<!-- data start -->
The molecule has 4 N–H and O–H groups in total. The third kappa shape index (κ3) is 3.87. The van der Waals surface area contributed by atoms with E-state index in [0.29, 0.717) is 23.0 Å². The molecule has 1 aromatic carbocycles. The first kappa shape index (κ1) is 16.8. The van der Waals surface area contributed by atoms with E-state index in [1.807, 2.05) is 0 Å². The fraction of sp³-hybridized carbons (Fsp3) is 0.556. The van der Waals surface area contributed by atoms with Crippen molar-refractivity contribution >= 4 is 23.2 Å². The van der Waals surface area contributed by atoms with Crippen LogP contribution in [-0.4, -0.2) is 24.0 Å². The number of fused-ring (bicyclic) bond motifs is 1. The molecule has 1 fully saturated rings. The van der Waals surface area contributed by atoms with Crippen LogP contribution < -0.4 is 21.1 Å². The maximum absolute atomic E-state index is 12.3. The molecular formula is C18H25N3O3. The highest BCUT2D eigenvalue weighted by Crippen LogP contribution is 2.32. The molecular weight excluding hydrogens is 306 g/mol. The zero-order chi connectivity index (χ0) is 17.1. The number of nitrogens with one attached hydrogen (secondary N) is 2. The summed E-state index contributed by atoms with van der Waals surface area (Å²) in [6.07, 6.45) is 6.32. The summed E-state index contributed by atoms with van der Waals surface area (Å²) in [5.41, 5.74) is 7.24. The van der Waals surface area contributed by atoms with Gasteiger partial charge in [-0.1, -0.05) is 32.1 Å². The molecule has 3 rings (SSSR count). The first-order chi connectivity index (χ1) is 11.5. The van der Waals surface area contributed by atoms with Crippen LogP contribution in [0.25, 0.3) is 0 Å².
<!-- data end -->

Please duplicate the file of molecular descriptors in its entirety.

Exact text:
The molecule has 4 N–H and O–H groups in total. The third kappa shape index (κ3) is 3.87. The van der Waals surface area contributed by atoms with E-state index in [0.29, 0.717) is 23.0 Å². The molecule has 1 aromatic carbocycles. The first kappa shape index (κ1) is 16.8. The van der Waals surface area contributed by atoms with E-state index in [1.807, 2.05) is 0 Å². The fraction of sp³-hybridized carbons (Fsp3) is 0.556. The van der Waals surface area contributed by atoms with Crippen molar-refractivity contribution >= 4 is 23.2 Å². The van der Waals surface area contributed by atoms with Crippen LogP contribution in [-0.4, -0.2) is 24.0 Å². The number of fused-ring (bicyclic) bond motifs is 1. The molecule has 1 fully saturated rings. The van der Waals surface area contributed by atoms with Crippen LogP contribution < -0.4 is 21.1 Å². The maximum absolute atomic E-state index is 12.3. The molecular formula is C18H25N3O3. The highest BCUT2D eigenvalue weighted by Crippen LogP contribution is 2.32. The molecular weight excluding hydrogens is 306 g/mol. The zero-order chi connectivity index (χ0) is 17.1. The number of nitrogens with one attached hydrogen (secondary N) is 2. The summed E-state index contributed by atoms with van der Waals surface area (Å²) in [6.07, 6.45) is 6.32. The summed E-state index contributed by atoms with van der Waals surface area (Å²) in [5.41, 5.74) is 7.24. The van der Waals surface area contributed by atoms with Gasteiger partial charge in [-0.1, -0.05) is 32.1 Å². The molecule has 3 rings (SSSR count). The first-order chi connectivity index (χ1) is 11.5. The van der Waals surface area contributed by atoms with Crippen LogP contribution in [0.25, 0.3) is 0 Å².